65
Anyone know what seeds to start from to grow vigorous and productive citrus seedlings to graft onto?  I don't want a dwarf and slow growing tree for oranges, lemons, grapefruits, and other citrus but rather want fast growing and productive trees at the risk of them getting too large.  Any thoughts on what seeds I should plant (and maybe it varies depending on what I want to graft, so I'd be interested in ones for oranges, lemons, and grapefruit)?  This is for SoCal.

66
I don't think it's a that one sahai. The leaves are totally different. I thought it might be a So-Shang fruit tree, I definitely tried to germinate seeds of that fruit but the leaves look too light, and not robust and glossy enough. Plus the fruit is not elliptical.

It doesn't look like any Elaeagnus to me so yeah, I agree probably not So-Shang.

67
Tropical Fruit Discussion / Re: Subtropical abiu relatives?
« on: June 06, 2018, 09:59:29 AM »
The closest relative with better cold hardiness is Chrysophyllum imperiale, the fruit seem very similar.
Should grow in 10a zone, maybe 9b too. There are very few specimen so it's impossible to know the real limit.

I had thought of C. imperiale as more closely related to starapple, but it would be interesting to see if they're compatible.

68
Tropical Fruit Discussion / Subtropical abiu relatives?
« on: June 06, 2018, 12:30:34 AM »
What relatives in Pouteria are the closest subtropical relatives of abiu?  I remember Oscar had some highland abiu relatives at one point -- are there others, even ones that are a bit more distant?  I assume lucuma, canistel, etc. are not very closely related but happy to be wrong about that.

69
I have some dark surinam cherry cultivars (Black Star, Lolita), and a funny seedless one selected by a CRFG member in Davis, and will be moving to SoCal soon.  If you have a seedling to graft onto I could give you some scions.

70
Apologies for the necro bump, but does anyone have any recommendations on where to purchase copper hydroxide to make the homemade version of Microkote? Unfortunately the links from are long dead and I'm having some difficulty sourcing it.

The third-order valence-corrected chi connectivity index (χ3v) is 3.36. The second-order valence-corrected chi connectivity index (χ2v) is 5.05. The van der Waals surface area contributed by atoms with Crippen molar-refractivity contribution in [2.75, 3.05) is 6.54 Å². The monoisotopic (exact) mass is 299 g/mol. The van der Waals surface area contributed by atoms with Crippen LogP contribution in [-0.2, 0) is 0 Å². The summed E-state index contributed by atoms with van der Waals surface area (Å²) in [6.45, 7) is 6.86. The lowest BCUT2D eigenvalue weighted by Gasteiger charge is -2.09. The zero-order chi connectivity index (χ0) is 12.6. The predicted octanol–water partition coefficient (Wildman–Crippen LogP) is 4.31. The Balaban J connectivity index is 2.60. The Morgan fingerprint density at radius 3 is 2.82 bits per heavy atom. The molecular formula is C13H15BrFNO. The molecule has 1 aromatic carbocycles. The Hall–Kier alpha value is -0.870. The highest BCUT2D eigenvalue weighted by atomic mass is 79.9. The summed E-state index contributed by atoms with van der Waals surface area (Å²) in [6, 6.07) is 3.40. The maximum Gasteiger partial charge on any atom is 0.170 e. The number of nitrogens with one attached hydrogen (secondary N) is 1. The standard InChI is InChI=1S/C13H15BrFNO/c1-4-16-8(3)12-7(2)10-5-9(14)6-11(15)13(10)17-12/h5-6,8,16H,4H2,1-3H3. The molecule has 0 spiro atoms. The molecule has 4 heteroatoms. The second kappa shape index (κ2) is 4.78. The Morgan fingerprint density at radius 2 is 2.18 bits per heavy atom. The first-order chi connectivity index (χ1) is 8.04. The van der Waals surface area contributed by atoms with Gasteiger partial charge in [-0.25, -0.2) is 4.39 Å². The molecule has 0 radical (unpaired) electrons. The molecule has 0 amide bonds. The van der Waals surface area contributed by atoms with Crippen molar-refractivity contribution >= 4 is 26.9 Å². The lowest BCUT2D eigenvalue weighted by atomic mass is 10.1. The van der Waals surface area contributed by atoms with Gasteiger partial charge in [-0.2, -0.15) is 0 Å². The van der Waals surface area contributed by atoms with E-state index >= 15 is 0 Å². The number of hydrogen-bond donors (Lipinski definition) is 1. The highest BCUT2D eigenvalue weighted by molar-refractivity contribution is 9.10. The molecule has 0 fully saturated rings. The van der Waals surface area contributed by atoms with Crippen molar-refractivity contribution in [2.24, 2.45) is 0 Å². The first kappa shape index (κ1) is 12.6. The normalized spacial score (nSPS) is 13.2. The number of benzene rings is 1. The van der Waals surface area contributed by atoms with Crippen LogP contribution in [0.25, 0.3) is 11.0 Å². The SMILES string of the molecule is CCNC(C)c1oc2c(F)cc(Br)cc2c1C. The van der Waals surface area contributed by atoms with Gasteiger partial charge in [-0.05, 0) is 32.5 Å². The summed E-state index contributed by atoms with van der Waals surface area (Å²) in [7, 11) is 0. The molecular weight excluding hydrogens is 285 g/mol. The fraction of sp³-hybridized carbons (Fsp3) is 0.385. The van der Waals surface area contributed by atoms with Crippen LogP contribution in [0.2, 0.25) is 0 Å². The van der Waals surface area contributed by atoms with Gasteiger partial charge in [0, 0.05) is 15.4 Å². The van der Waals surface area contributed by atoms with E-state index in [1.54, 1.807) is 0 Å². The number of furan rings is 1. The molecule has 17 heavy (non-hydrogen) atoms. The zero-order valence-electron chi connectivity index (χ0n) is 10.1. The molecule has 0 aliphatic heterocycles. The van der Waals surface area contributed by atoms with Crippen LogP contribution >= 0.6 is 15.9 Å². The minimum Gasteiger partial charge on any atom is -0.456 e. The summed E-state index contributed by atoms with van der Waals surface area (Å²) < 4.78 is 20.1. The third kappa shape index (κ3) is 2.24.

We got it on ebay if I remember right.

71
Well Ive never seen any thorns on any Elaeagnus so I wonder if I have a So Shang. Are the thorns only on mature wood?

Not sure I've looked carefully.  I will check mine.

72
I'm curious how they treat lychee -- is it hot water treated or irradiated or nothing?

73
Tropical Fruit Discussion / Re: Indian Mango season 2018
« on: May 29, 2018, 11:23:06 PM »
I feel it has a lot to do with the rootstocks but in terms of what little we know about Indian varieties grown in roughly coastal inland areas, my friend has a productive Bombay and Kesar and Jumbo Kesar seem pretty disease resistant and sets a good amount of fruit. Another friend has Neelam and Mallika that is productive.

Simon

Interesting -- thanks!

74
Tropical Fruit Discussion / Re: Indian Mango season 2018
« on: May 29, 2018, 10:58:18 PM »
Slightly off topic, but which Indian type mango cultivars seem to do the best for folks in SoCal a medium distance from the ocean (7-8 miles inland)?  (In terms of vigor, productivity, and disease resistance.)

75
Tropical Fruit Discussion / Re: Avocado thread
« on: May 29, 2018, 03:30:55 PM »
There is 50-100 year old Avocado tree's all over Santa Cruz and 1 commercial farm I know of, I mention for fact only not recommendation , " Abounding Harvest"  ::)

Huge MacNuts in SC too, but not surprised we are not represented on the Map. I think that map is 1/2 truth accurate on the most general of scales.

 California Avocado demission seems like a glorified Guacamole lobbyist group.

Cost of land where they grow well often makes a new investment into the Avocado Orchard game not that smart, unless your banking on long term, and then one good freeze and your screwed.

I've been solely managing a 10 year old Avocado and Citrus Orchard here on about 1 acre. Growing well except idiot landowners keep cutting off the water at all the wrong times and now they sliced up my irrigation lines to install a new 2" main to feed their stupid 5 acres of grapes they just put in. California does not need 1 more stupid grape vine planted anywhere! You see them everywhere in CA spreading like a legal pot growing cash cow.

Interesting about the orchard there.  I'm surprised irrigation is needed in Santa Cruz for a 10 year old orchard -- you get a seemingly-perfect amount of rain for avocados to live off of once established.

Brokaw has a big orchard in the Soledad area (and I assume they're not the only ones) that is also not reflected in the chart...